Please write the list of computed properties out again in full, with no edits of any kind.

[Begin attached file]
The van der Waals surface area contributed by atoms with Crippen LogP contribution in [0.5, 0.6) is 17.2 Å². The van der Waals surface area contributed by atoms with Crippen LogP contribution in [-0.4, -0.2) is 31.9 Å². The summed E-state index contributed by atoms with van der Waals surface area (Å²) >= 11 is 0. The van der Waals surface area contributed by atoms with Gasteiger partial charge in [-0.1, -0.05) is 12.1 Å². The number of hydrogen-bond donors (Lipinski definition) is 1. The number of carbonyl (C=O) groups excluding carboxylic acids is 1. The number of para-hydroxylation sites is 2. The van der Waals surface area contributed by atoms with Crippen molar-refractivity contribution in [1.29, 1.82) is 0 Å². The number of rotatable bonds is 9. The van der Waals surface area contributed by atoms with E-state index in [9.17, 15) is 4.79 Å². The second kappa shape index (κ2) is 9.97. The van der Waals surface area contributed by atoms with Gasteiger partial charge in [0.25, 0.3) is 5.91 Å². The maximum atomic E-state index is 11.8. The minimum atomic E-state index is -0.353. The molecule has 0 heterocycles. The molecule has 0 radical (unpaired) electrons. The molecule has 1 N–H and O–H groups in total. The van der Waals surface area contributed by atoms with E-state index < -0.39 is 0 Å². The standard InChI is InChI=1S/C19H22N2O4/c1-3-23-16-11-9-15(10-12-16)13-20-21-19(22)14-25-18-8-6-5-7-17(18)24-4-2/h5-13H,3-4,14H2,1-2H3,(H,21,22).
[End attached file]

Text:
The van der Waals surface area contributed by atoms with Crippen LogP contribution in [0.5, 0.6) is 17.2 Å². The van der Waals surface area contributed by atoms with Crippen LogP contribution in [-0.4, -0.2) is 31.9 Å². The summed E-state index contributed by atoms with van der Waals surface area (Å²) >= 11 is 0. The van der Waals surface area contributed by atoms with Gasteiger partial charge in [-0.1, -0.05) is 12.1 Å². The number of hydrogen-bond donors (Lipinski definition) is 1. The number of carbonyl (C=O) groups excluding carboxylic acids is 1. The number of para-hydroxylation sites is 2. The van der Waals surface area contributed by atoms with Crippen molar-refractivity contribution in [1.29, 1.82) is 0 Å². The number of rotatable bonds is 9. The van der Waals surface area contributed by atoms with E-state index in [9.17, 15) is 4.79 Å². The second kappa shape index (κ2) is 9.97. The van der Waals surface area contributed by atoms with Gasteiger partial charge in [0.25, 0.3) is 5.91 Å². The maximum atomic E-state index is 11.8. The minimum atomic E-state index is -0.353. The molecule has 0 heterocycles. The molecule has 0 radical (unpaired) electrons. The molecule has 1 N–H and O–H groups in total. The van der Waals surface area contributed by atoms with E-state index < -0.39 is 0 Å². The standard InChI is InChI=1S/C19H22N2O4/c1-3-23-16-11-9-15(10-12-16)13-20-21-19(22)14-25-18-8-6-5-7-17(18)24-4-2/h5-13H,3-4,14H2,1-2H3,(H,21,22).